As I transitioned away from life as a full-time restaurant pastry chef three years ago, my goal was to create, in part, a day-to-day routine that was, well, different each day. My role as creative director at ICE certainly provides a wide range of pastry projects and endless possibilities for research, but that role was also conceived with a flexibility that encourages special side projects. These very diverse projects not only fulfill me and expand my own knowledge base, but they also enhance what I can offer ICE students from an educational perspective.
Technically, my initial experience with consulting began while I was still the pastry chef at Le Bernardin, as I designed dessert menus and trained the pastry staff at various satellite restaurant projects Executive Chef Eric Ripert managed and partnered with. The primary lesson I took away from these projects was the importance of not only a restaurant concept, but of its location as well. The products and the layout of a menu in Miami differ wildly from that of a restaurant with a similar clientele in Washington D.C. or Philadelphia. I also learned how to create more efficient systems (and desserts) that work across a spectrum of kitchens, not to mention the essential skill of troubleshooting problems from afar (in between sporadic seasonal visits).
Read on to learn more about Chef Michael’s experience as a consultant.
By Laura Denby—Student, School of Culinary Arts
After months of hands-on lessons in ICE’s kitchens, my classmates and I were reaching the culmination of our education: the completion of an externship of our choosing. In preparation for this real-world experience, my classmates and I had spent months researching different restaurants or culinary businesses and trailing. Yet even with the most extensive research, the externship itself can often be very different than expected.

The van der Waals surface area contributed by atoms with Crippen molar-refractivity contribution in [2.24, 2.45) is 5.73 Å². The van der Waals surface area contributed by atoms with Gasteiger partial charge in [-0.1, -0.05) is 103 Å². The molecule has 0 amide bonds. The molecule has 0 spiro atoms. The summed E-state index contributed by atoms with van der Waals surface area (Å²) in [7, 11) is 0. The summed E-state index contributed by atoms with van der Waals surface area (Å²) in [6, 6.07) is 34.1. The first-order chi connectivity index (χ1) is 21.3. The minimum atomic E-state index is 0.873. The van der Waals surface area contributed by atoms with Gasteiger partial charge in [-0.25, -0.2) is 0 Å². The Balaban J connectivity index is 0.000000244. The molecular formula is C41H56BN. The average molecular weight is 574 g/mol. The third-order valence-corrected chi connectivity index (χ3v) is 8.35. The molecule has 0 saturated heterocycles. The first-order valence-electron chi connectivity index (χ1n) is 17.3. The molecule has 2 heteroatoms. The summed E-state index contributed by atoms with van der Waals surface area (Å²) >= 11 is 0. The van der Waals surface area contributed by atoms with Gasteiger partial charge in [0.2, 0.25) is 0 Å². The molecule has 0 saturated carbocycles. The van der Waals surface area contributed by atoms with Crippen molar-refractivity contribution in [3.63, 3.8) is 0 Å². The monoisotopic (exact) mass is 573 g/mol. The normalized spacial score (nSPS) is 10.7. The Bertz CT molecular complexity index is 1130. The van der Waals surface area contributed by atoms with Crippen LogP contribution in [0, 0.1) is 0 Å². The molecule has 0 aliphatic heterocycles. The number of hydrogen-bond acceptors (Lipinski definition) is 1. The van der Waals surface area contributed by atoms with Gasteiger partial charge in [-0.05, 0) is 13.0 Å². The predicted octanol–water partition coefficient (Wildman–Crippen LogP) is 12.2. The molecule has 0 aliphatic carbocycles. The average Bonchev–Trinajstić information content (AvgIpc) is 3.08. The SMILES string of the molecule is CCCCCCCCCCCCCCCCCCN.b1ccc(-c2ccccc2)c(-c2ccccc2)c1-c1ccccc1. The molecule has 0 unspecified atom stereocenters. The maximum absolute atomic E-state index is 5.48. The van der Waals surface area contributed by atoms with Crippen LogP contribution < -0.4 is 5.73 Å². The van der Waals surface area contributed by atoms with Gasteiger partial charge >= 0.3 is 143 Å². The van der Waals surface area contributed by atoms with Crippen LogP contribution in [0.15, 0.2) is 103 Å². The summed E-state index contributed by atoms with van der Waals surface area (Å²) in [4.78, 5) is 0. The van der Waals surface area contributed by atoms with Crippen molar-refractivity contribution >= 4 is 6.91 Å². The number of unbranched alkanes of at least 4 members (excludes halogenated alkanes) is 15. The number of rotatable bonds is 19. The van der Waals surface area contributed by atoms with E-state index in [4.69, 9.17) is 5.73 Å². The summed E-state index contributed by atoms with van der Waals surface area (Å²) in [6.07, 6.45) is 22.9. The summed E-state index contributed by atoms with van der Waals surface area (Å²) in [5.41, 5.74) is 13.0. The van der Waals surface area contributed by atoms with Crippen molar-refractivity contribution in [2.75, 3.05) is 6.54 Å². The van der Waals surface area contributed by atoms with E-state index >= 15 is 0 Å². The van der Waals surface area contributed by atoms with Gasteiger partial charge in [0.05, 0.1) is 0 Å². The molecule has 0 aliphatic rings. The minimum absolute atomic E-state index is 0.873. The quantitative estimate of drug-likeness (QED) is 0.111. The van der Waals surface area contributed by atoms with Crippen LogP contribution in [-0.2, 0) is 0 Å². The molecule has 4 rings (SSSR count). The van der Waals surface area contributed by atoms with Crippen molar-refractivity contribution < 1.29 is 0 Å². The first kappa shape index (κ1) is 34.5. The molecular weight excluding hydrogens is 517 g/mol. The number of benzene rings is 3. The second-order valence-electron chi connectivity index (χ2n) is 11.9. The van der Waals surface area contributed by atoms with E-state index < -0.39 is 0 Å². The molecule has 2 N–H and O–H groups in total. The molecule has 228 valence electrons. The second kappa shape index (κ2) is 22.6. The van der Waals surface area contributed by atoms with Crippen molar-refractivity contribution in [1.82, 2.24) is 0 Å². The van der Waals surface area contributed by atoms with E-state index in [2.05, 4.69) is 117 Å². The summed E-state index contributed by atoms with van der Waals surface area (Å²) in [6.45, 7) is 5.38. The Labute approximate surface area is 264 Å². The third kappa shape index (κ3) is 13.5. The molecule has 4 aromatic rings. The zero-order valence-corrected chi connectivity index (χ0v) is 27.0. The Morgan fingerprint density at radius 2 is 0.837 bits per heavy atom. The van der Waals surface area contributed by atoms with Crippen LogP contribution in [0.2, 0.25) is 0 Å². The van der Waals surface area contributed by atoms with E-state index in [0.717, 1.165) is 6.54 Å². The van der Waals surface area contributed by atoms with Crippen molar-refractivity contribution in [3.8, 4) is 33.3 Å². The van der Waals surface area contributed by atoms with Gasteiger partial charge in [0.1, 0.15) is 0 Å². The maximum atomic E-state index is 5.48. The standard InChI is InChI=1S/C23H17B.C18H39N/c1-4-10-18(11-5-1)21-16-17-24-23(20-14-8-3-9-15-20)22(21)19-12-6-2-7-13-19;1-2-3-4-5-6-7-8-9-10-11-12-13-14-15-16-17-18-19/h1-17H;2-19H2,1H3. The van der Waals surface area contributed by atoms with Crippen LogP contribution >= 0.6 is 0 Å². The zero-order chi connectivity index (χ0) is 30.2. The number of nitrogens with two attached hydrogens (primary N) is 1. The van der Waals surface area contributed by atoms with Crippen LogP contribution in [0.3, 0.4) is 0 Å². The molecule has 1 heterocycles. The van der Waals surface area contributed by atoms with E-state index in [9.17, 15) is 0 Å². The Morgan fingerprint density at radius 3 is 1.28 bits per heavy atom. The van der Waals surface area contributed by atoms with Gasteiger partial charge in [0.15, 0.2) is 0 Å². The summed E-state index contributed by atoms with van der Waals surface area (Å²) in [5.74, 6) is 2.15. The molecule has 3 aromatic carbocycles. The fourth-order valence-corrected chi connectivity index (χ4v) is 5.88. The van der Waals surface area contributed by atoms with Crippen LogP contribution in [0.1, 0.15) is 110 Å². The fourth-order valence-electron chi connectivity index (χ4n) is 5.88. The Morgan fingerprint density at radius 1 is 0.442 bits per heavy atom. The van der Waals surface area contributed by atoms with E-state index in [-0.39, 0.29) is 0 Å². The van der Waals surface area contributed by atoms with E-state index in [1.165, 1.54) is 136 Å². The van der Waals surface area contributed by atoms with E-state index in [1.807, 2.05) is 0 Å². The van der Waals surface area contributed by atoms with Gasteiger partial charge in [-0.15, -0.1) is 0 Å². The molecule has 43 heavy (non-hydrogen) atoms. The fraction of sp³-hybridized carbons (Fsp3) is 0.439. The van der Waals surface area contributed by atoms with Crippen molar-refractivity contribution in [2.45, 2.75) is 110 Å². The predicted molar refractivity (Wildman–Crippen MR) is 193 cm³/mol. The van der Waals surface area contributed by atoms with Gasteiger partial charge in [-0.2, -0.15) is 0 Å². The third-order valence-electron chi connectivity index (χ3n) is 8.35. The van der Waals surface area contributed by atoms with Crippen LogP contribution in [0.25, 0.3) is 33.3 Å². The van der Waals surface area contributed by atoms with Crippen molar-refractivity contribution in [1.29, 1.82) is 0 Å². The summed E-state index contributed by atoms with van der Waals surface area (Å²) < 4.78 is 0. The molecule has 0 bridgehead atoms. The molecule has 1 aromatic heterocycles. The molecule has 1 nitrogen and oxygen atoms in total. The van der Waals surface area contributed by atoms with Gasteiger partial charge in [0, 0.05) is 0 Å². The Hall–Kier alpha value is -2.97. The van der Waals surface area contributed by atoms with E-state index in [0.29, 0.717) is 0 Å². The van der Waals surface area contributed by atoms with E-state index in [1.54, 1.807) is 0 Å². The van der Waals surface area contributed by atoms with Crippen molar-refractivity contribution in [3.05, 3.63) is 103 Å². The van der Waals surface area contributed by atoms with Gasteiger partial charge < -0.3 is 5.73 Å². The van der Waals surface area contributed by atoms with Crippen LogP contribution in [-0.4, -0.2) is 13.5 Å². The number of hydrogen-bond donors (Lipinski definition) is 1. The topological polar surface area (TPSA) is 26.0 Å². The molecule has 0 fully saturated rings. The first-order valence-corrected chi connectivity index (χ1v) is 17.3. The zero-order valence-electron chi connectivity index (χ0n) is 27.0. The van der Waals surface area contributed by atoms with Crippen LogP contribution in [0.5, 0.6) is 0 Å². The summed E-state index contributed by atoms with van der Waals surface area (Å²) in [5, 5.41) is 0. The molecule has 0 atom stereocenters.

As a public relations professional with a passion for cooking, I chose to pursue an externship in the field of food media at Tasting Table. My goal was to hone my skills in the kitchen while learning the ins and outs of recipe testing and writing.
As an extern, my role is to contribute recipe ideas, assist in recipe testing and work alongside the full-time staff on the execution of menus for private parties and Tasting Table partnership events. I’m thrilled to have the opportunity to work in a professional culinary environment where I learn new things every day and, after about a month on the job, I wanted to share three of the most important lessons I’ve learned so far about transitioning from the classroom to an externship site.
Read on for three key lessons from Laura’s time as an extern.
By Kathryn Gordon—Co-Chair, Center for Advanced Pastry Studies
A graduate of ICE’s professional Pastry & Baking Arts program, Roger started his career in the kitchens of Jean-Georges and Gucio Chocolatieri. He then worked for several years as the pastry sous chef of Gramercy Tavern, followed by a stint under Brooks Headley as Del Posto’s pastry sous chef and chocolatier. In 2014, Roger became the head chocolatier at Cacao Prieto in Red Hook, Brooklyn. In anticipation of Roger’s upcoming CAPS class on September 10-11, we sat down with this innovative alum to learn what inspired his career in chocolate.
What sparked your move from pastry kitchens to focusing exclusively on chocolate?
For me, becoming the head chocolatier at Cacao Prieto was a return to the flavors, aromas and traditions of my native Dominican Republic. Ultimately, the decision was not a question of switching from restaurant chef to chocolatier. In the world of chocolate, there is the farmer, the broker, the chocolate maker and the chocolatier. By joining the team at Cacao Prieto, I’m involved in every step of the process. As a pastry chef, it offered me a different view of the product and an opportunity to go back to the basics.